Richard A. Booth

Volume 75, Issue 3, 555-600

Index funds, such as those that track the S&P 500, are popular with investors because they offer maximum diversification—and thus minimum risk—with management fees that are far lower than those charged by traditional, actively managed stock-picking mutual funds. As a result, investors have flocked to such funds, which have grown dramatically in size. But many observers find this trend alarming because they see index funds as a threat to both corporate governance and competition.

Most critics have focused on the passivity of index funds, which they see as a failure of fund managers to do their duty as stockholders to vote with care and otherwise to engage with portfolio companies to induce optimal performance. They also see index fund passivity as free riding on the efforts of other stockholders who do their duty to monitor investee companies. In other words, they see a case of market failure in which index funds offer higher returns at lower cost because they shirk their responsibility to participate in corporate democracy. Other critics focus on the idea that index funds own a large percentage of the market and then jump to the conclusion that they will use their market power to cajole or coerce portfolio companies to modify business strategies. In short, the critics are worried that index funds will both do too little and do too much. But it cannot be that index funds will use their power to meddle in the affairs of investee businesses and, at the same time, neglect to engage with the management thereof. This puzzling division of opinion suggests that index funds are not well understood—even by many sophisticated observers.

This Article addresses the confusion about index funds and concludes that the worries expressed by the critics are not only unfounded, but also that index funds make the market more efficient. Specifically, that critics have failed to see (1) the compelling logic that leads investors to invest in index funds, (2) the natural constraints on index fund managers that prevent abuses, and (3) the significant ways in which index funds augment the disciplinary forces of the market. This Article focuses solely on true index funds—those that track a broad-based capitalization-weighted market index (such as the S&P 500). Although there are many funds that track other indices—including industry sectors and even idiosyncratic investment theories—the argument here focuses on the logic of investing in the market as a whole (or as much of it as is reflected by the S&P 500).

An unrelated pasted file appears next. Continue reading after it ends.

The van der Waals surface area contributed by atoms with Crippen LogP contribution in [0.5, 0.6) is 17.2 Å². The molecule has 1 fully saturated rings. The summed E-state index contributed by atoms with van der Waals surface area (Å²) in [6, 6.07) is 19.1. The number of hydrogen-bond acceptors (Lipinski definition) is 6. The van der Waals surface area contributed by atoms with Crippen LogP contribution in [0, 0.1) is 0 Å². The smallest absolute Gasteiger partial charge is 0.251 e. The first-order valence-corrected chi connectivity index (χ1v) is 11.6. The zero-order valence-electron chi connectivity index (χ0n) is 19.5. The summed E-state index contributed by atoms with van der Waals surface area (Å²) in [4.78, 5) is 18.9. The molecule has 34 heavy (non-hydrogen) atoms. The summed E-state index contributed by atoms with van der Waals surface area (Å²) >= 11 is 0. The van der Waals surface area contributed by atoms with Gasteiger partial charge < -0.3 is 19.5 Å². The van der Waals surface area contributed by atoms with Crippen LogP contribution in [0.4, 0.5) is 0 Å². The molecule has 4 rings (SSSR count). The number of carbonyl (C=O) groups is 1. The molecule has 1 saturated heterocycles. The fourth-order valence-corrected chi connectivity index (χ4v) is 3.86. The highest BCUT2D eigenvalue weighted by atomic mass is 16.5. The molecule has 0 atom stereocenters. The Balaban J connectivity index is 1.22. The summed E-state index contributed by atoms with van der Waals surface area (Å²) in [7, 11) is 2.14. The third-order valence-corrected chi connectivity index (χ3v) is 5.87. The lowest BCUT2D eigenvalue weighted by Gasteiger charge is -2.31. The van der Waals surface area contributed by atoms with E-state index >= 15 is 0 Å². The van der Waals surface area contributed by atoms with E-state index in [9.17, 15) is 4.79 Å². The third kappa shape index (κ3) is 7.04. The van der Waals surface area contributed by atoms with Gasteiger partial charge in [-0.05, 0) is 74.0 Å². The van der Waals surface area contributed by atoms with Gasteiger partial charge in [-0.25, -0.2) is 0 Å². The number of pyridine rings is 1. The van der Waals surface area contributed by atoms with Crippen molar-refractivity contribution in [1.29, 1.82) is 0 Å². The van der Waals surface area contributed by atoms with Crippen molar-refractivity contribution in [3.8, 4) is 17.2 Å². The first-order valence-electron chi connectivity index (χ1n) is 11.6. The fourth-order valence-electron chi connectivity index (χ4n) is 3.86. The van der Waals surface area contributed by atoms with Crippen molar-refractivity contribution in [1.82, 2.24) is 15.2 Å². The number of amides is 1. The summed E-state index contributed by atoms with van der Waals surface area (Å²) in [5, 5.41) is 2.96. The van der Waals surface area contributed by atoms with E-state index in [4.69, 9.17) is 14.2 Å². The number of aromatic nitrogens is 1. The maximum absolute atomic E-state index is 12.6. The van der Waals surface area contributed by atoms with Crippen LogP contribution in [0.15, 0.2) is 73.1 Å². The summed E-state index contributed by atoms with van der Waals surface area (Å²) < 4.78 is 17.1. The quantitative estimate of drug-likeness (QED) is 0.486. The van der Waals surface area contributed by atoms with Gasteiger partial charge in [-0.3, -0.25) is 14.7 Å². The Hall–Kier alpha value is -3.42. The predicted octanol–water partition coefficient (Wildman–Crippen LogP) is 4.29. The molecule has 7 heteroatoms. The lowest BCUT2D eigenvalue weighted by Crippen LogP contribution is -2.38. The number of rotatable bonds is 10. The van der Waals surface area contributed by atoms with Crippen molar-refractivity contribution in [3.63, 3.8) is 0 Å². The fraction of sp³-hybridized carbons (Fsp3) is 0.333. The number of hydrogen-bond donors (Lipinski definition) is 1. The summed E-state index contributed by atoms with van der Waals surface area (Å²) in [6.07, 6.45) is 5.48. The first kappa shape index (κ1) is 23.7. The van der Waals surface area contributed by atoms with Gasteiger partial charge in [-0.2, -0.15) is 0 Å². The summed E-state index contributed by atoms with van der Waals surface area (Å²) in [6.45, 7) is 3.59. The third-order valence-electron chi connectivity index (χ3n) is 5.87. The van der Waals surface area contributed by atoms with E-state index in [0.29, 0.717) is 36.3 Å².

First, ordinary investors in common stock—those who have no reasonable expectation of influencing company management or business policy—have no real choice but to invest in index funds, which offer the same expected return as stock-picking funds but at the least possible risk. Moreover, an index fund investor can expect a higher rate of return over the long-term than an investor who chooses a riskier fund—even though both funds offer the same average annual rate of return. Although this may sound too good to be true, it is a straightforward implication of compounding of returns. Finally, index investors ultimately drive stock prices higher because they are willing to pay more for a given stock because they assume less risk and expect higher returns by virtue of indexing. As a result, investors who decline to invest in an index fund must pay more for the stocks they buy than the prospect of expected returns justifies because they assume more risk than necessary.

It also follows that fiduciary duty requires investment advisers to recommend index funds to their ordinary-investor clients because the duty of care is measured by how a reasonably prudent person would act in the conduct of their own affairs. This is a radical proposition. It implies that much investment advice borders on fraud. It also explains why the securities industry has so vigorously opposed regulations that would classify broker-dealers as fiduciaries.